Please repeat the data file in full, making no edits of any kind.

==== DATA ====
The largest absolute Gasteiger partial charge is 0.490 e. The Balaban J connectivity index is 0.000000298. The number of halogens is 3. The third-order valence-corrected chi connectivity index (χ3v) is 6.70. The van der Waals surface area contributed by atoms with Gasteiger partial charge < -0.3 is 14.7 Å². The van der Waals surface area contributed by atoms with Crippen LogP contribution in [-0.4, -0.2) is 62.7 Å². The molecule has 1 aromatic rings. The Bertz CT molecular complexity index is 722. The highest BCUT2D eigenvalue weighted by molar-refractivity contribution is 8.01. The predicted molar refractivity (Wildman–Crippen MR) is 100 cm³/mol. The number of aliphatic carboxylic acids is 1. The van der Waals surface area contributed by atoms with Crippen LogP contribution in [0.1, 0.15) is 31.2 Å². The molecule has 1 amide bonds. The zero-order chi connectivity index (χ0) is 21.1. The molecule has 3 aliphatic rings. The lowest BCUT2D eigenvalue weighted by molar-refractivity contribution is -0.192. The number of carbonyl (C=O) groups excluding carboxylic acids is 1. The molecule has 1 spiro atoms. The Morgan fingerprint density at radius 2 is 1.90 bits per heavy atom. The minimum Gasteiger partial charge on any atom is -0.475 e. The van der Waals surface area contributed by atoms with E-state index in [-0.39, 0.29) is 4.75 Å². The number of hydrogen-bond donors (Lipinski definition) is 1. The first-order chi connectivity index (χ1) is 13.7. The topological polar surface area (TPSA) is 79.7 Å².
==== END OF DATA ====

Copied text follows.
The largest absolute Gasteiger partial charge is 0.490 e. The Balaban J connectivity index is 0.000000298. The number of halogens is 3. The third-order valence-corrected chi connectivity index (χ3v) is 6.70. The van der Waals surface area contributed by atoms with Gasteiger partial charge < -0.3 is 14.7 Å². The van der Waals surface area contributed by atoms with Crippen LogP contribution in [-0.4, -0.2) is 62.7 Å². The molecule has 1 aromatic rings. The Bertz CT molecular complexity index is 722. The highest BCUT2D eigenvalue weighted by molar-refractivity contribution is 8.01. The predicted molar refractivity (Wildman–Crippen MR) is 100 cm³/mol. The number of aliphatic carboxylic acids is 1. The van der Waals surface area contributed by atoms with Crippen LogP contribution in [0.1, 0.15) is 31.2 Å². The molecule has 1 amide bonds. The zero-order chi connectivity index (χ0) is 21.1. The molecule has 3 aliphatic rings. The lowest BCUT2D eigenvalue weighted by molar-refractivity contribution is -0.192. The number of carbonyl (C=O) groups excluding carboxylic acids is 1. The molecule has 1 spiro atoms. The Morgan fingerprint density at radius 2 is 1.90 bits per heavy atom. The minimum Gasteiger partial charge on any atom is -0.475 e. The van der Waals surface area contributed by atoms with E-state index in [-0.39, 0.29) is 4.75 Å². The number of hydrogen-bond donors (Lipinski definition) is 1. The first-order chi connectivity index (χ1) is 13.7. The topological polar surface area (TPSA) is 79.7 Å².